231. Id. at 1261–62; see also id. at 1271–72 (“The language of the Due Process Clause does not impose an affirmative obligation on the government to ensure that those interests do not come to harm through other means. . . . However, there is an exception where government action creates the danger. . . . In such cases, deliberate indifference may suffice to establish a due process violation. . . . Deliberate indifference requires creation of a dangerous situation with actual knowledge or willful ignorance of impending harm. . . . Plaintiffs allege that the defendants’ action in this case has created a life-threatening situation and that defendants have willfully ignored long-standing and overwhelming scientific evidence of that impending harm to the young and future generations. . . . In this case, the government has allegedly taken action through subsidies, regulations, etc. that creates massive [carbon dioxide] emissions, and has failed to limit such emissions despite a duty to do so.”). The Magistrate Judge’s Findings and Recommendations were adopted by the court. Id. at 1263.  
  232. United States v. U.S. Distr. Ct. for the Distr. of Or., 139 S. Ct. 1 (2018) (“The Government’s request for relief is premature and is denied without prejudice. The breadth of respondents’ claims is striking, however, and the justiciability of those claims presents substantial grounds for difference of opinion. The District Court should take these concerns into account in assessing the burdens of discovery and trial, as well as the desirability of a prompt ruling on the Government’s pending dispositive motions.”); In re United States, 139 S. Ct. at 452–53.  
  233. In re U.S., 895 F.3d 1101, 1102–03 (2018) (a per curiam order dated July 19, 2018); United States v. U.S. District Court, No. 18-73014, Dkt. 3 (9th Cir. Nov. 8, 2018), https://perma.cc/B59W-XKTK; United States v. U.S. District Court, No. 18-80176 (9th Cir. Dec. 26, 2018), https://perma.cc/5DF7-UZPN.  
  234. See, e.g., Haw. Const. art. IX, § 89, XI, § 1; Ill. Const. art. XI; Mont. Const. art. II, § 3, IX, § 1; Penn. Const. art. I, §27; Va. Const. art. XII, § 1.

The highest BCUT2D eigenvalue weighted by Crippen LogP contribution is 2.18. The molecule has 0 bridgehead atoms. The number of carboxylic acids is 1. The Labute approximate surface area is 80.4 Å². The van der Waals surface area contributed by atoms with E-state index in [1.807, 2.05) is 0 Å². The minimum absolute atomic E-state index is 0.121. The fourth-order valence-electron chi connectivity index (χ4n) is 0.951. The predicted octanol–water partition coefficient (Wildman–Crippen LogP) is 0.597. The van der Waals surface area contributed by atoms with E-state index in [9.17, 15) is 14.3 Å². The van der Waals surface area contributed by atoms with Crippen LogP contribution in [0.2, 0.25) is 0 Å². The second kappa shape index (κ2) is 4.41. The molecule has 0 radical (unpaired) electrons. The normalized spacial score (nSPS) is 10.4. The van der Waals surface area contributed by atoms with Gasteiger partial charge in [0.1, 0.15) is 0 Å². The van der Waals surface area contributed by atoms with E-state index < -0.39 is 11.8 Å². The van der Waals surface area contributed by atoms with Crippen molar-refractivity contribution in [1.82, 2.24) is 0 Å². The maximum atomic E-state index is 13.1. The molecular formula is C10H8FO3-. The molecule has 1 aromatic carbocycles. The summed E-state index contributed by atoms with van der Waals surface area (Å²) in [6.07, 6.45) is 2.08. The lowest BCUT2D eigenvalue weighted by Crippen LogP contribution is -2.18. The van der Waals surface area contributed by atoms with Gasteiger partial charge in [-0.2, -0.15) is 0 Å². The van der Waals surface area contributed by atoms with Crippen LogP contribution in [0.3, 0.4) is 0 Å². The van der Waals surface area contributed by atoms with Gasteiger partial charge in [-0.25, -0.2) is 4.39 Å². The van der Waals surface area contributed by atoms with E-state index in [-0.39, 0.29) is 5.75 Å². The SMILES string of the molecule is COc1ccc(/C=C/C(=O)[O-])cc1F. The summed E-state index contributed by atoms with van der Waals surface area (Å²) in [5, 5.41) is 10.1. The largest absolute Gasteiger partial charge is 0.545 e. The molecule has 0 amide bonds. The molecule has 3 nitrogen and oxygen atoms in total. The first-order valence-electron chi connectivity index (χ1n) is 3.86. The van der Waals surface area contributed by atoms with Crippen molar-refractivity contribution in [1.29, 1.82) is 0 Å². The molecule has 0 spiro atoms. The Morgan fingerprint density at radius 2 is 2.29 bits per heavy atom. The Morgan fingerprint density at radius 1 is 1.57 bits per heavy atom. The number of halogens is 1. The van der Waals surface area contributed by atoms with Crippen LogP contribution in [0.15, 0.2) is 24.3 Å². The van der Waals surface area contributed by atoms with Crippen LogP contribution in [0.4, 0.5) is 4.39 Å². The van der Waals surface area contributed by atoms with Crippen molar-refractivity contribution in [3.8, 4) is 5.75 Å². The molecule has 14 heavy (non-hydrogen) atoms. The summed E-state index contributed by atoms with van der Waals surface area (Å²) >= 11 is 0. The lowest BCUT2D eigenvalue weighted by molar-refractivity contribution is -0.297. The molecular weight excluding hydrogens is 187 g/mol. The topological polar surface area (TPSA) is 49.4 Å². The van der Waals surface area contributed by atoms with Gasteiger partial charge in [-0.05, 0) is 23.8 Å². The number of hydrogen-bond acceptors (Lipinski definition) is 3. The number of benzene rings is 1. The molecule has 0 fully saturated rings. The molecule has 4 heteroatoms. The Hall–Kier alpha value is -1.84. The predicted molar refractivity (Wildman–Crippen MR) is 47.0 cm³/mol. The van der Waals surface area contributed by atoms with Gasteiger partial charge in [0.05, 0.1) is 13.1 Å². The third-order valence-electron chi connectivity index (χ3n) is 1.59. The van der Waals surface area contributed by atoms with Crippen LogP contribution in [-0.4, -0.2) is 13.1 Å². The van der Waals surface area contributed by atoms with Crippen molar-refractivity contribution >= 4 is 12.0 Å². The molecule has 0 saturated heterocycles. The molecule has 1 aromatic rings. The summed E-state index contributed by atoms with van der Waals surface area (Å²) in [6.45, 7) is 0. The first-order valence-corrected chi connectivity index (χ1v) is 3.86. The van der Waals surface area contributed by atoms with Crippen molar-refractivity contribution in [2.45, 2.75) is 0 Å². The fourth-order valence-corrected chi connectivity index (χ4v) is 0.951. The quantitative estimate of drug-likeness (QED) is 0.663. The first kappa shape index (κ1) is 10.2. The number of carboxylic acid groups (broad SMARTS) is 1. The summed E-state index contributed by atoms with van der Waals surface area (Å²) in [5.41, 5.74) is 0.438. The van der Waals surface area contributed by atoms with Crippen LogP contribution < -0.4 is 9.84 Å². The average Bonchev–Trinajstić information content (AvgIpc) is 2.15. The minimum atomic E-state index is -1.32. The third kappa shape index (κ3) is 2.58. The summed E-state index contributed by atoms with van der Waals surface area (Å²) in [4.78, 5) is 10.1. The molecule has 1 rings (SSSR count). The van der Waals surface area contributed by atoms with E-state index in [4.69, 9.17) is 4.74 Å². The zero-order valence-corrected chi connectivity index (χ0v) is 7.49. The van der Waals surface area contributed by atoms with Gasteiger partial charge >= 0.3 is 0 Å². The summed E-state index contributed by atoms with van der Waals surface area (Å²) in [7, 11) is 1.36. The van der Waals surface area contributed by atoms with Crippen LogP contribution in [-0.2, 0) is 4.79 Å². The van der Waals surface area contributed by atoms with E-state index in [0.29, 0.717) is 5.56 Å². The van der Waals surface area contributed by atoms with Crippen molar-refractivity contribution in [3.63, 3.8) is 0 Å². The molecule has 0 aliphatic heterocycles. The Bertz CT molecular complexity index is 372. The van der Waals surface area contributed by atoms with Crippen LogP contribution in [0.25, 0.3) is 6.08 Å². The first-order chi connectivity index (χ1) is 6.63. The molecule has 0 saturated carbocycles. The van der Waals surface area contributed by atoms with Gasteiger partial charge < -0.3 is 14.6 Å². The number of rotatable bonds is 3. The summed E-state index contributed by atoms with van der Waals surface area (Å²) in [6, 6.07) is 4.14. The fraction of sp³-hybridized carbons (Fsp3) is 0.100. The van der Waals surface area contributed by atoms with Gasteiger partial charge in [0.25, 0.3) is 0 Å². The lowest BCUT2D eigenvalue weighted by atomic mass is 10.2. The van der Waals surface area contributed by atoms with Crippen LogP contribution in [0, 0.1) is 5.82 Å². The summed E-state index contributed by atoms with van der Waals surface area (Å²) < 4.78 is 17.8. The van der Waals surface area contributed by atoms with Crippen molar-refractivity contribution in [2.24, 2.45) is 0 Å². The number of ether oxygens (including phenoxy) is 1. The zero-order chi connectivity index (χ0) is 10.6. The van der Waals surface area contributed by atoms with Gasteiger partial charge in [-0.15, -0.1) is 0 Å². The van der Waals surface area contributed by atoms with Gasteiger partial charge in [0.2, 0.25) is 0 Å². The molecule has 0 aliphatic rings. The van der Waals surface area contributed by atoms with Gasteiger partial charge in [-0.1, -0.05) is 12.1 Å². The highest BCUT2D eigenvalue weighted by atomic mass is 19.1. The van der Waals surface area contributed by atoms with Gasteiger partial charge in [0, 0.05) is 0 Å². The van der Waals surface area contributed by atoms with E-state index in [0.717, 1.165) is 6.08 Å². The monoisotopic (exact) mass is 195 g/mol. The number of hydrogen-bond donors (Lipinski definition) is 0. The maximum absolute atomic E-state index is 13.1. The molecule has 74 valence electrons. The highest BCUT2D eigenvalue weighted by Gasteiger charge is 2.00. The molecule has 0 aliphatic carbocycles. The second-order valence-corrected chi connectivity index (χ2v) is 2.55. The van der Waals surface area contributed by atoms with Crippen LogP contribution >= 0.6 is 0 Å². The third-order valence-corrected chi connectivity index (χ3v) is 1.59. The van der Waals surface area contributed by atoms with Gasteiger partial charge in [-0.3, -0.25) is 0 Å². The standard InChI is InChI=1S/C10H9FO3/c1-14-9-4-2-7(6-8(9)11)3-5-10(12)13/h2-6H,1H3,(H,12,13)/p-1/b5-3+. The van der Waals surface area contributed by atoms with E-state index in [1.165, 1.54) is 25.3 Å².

235. See in re Application of Maui Elec. Co., Ltd., 408 P.3d 1, 9 (Haw. 2017).  
  236. Id. at 9.  
  237. Id. at 9 n.4.  
  238. Id. at 14.  
  239. Id. at 21 (“We conclude that . . . the protected property interest in a clean and healthful environment asserted by Sierra Club necessitated a hearing by the Commission to consider the impacts of approving the Agreement on Sierra Club’s members’ right to a clean and healthful environment, including the release of harmful greenhouse gases by the Pu’unene Plant that would result from the Agreement, whether the cost of the energy under the Agreement was reasonable in light of the potential for harmful emissions, and whether the terms of the Agreement were prudent in light of the potential hidden and long-term consequences of the Agreement.”). But see Funk v. Wolf, 144 A.3d 228 (Pa. Commw. Ct. 2016), aff’d, 158 A.3d 642 (Pa. Super. Ct. 2017) (state constitutional environmental rights provision, Pa. Const. art. I, §27, did not require court to issue writ of mandamus for executive branch rulemaking to reduce GHG emissions).  
  240. See Urgenda Found. v. The State of the Netherlands, C/09/456689, HA ZA 13-1396, ¶ 4.36, 4.39 (Oct. 9, 2018), https://perma.cc/5T9L-WTKV (interpreting Dutch climate policy and the Netherlands’ international commitments to reduce its GHG emissions in the context of Article 21 of the Dutch Constitution imposing “a duty of care on the State relating to the liveability of the country and the protection and improvement of the living environment”; court ordered that the State must do more to reduce the Dutch annual GHG emissions by at least 25% at the end of 2020 compared to the level in 1990); State Must Achieve Higher Reduction in Greenhouse Gas Emissions in Short Term, de Rechtspraak (Oct. 9, 2018), https://perma.cc/6GQ5-SQ3B (describing how the Hague Court of Appeals affirmed the District Court’s decision); Greenpeace Nordic Ass’n & Nature & Youth v. Nor. Ministry of Petroleum & Energy, 16-166674TVI-OTIR/06, Oslo Distr. Ct., 6, 18–22 (Jan. 4, 2018), https://perma.cc/BQ9E-Z7PX (court found that Article 112 of Norway’s constitution, providing that “every person has the right to an environment that is conducive to health” and that natural resources shall be managed based on long-term considerations that “will safeguard this right for future generations as well,” did not require Norway to assess the climate-change impacts from GHG emissions caused by burning its exported oil and gas).